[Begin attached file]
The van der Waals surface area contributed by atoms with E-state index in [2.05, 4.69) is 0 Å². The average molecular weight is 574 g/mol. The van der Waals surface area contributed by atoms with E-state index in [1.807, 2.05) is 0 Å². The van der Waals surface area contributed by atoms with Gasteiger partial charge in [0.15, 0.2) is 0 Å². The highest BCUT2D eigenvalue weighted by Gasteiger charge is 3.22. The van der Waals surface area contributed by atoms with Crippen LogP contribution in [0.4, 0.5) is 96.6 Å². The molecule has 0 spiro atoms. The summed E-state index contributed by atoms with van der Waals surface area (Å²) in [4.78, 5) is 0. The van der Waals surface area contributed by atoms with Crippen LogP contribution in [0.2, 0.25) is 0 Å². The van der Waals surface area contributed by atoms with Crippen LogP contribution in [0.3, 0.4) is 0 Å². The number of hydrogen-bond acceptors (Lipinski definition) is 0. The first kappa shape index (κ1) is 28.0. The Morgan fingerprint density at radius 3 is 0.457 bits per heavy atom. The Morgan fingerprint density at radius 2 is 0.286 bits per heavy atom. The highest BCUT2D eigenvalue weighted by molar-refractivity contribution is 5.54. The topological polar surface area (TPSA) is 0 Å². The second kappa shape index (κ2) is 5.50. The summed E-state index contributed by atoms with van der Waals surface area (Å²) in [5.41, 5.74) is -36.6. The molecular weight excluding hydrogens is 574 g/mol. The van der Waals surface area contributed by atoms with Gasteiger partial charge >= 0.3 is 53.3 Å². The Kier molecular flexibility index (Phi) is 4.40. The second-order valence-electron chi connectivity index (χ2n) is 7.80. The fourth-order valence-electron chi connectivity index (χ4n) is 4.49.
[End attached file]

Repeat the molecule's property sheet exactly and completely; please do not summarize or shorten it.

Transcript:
The van der Waals surface area contributed by atoms with E-state index in [2.05, 4.69) is 0 Å². The average molecular weight is 574 g/mol. The van der Waals surface area contributed by atoms with E-state index in [1.807, 2.05) is 0 Å². The van der Waals surface area contributed by atoms with Gasteiger partial charge in [0.15, 0.2) is 0 Å². The highest BCUT2D eigenvalue weighted by Gasteiger charge is 3.22. The van der Waals surface area contributed by atoms with Crippen LogP contribution in [0.4, 0.5) is 96.6 Å². The molecule has 0 spiro atoms. The summed E-state index contributed by atoms with van der Waals surface area (Å²) in [4.78, 5) is 0. The van der Waals surface area contributed by atoms with Crippen LogP contribution in [0.2, 0.25) is 0 Å². The van der Waals surface area contributed by atoms with Crippen LogP contribution in [0.3, 0.4) is 0 Å². The number of hydrogen-bond acceptors (Lipinski definition) is 0. The first kappa shape index (κ1) is 28.0. The Morgan fingerprint density at radius 3 is 0.457 bits per heavy atom. The Morgan fingerprint density at radius 2 is 0.286 bits per heavy atom. The highest BCUT2D eigenvalue weighted by molar-refractivity contribution is 5.54. The topological polar surface area (TPSA) is 0 Å². The second kappa shape index (κ2) is 5.50. The summed E-state index contributed by atoms with van der Waals surface area (Å²) in [5.41, 5.74) is -36.6. The molecular weight excluding hydrogens is 574 g/mol. The van der Waals surface area contributed by atoms with Gasteiger partial charge >= 0.3 is 53.3 Å². The Kier molecular flexibility index (Phi) is 4.40. The second-order valence-electron chi connectivity index (χ2n) is 7.80. The fourth-order valence-electron chi connectivity index (χ4n) is 4.49.